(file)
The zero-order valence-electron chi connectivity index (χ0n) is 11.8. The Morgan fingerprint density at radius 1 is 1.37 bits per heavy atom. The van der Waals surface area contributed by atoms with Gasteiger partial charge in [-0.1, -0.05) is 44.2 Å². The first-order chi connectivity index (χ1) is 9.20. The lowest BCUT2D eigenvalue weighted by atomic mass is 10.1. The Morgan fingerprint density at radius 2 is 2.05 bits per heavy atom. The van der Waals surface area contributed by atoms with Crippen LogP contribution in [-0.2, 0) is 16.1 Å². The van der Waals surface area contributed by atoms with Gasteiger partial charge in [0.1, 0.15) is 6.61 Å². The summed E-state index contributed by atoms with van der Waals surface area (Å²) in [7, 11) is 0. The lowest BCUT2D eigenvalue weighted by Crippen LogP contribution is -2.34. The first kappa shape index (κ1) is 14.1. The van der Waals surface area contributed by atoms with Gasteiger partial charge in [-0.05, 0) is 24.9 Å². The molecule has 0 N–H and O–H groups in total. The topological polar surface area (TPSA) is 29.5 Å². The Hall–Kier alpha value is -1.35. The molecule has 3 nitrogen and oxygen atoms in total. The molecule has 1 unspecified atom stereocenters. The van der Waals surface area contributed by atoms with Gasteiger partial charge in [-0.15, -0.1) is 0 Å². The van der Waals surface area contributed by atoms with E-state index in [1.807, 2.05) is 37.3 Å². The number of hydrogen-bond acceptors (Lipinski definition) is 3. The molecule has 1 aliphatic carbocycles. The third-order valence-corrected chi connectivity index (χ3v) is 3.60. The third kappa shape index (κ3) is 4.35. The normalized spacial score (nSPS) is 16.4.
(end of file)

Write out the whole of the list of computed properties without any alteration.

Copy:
The zero-order valence-electron chi connectivity index (χ0n) is 11.8. The Morgan fingerprint density at radius 1 is 1.37 bits per heavy atom. The van der Waals surface area contributed by atoms with Gasteiger partial charge in [-0.1, -0.05) is 44.2 Å². The first-order chi connectivity index (χ1) is 9.20. The lowest BCUT2D eigenvalue weighted by atomic mass is 10.1. The Morgan fingerprint density at radius 2 is 2.05 bits per heavy atom. The van der Waals surface area contributed by atoms with Crippen LogP contribution in [-0.2, 0) is 16.1 Å². The van der Waals surface area contributed by atoms with Gasteiger partial charge in [0.1, 0.15) is 6.61 Å². The summed E-state index contributed by atoms with van der Waals surface area (Å²) in [7, 11) is 0. The lowest BCUT2D eigenvalue weighted by Crippen LogP contribution is -2.34. The first kappa shape index (κ1) is 14.1. The van der Waals surface area contributed by atoms with Gasteiger partial charge in [-0.05, 0) is 24.9 Å². The molecule has 0 N–H and O–H groups in total. The topological polar surface area (TPSA) is 29.5 Å². The Hall–Kier alpha value is -1.35. The molecule has 3 nitrogen and oxygen atoms in total. The molecule has 1 unspecified atom stereocenters. The van der Waals surface area contributed by atoms with Gasteiger partial charge in [-0.15, -0.1) is 0 Å². The van der Waals surface area contributed by atoms with E-state index in [1.807, 2.05) is 37.3 Å². The number of hydrogen-bond acceptors (Lipinski definition) is 3. The molecule has 1 aliphatic carbocycles. The third-order valence-corrected chi connectivity index (χ3v) is 3.60. The third kappa shape index (κ3) is 4.35. The normalized spacial score (nSPS) is 16.4.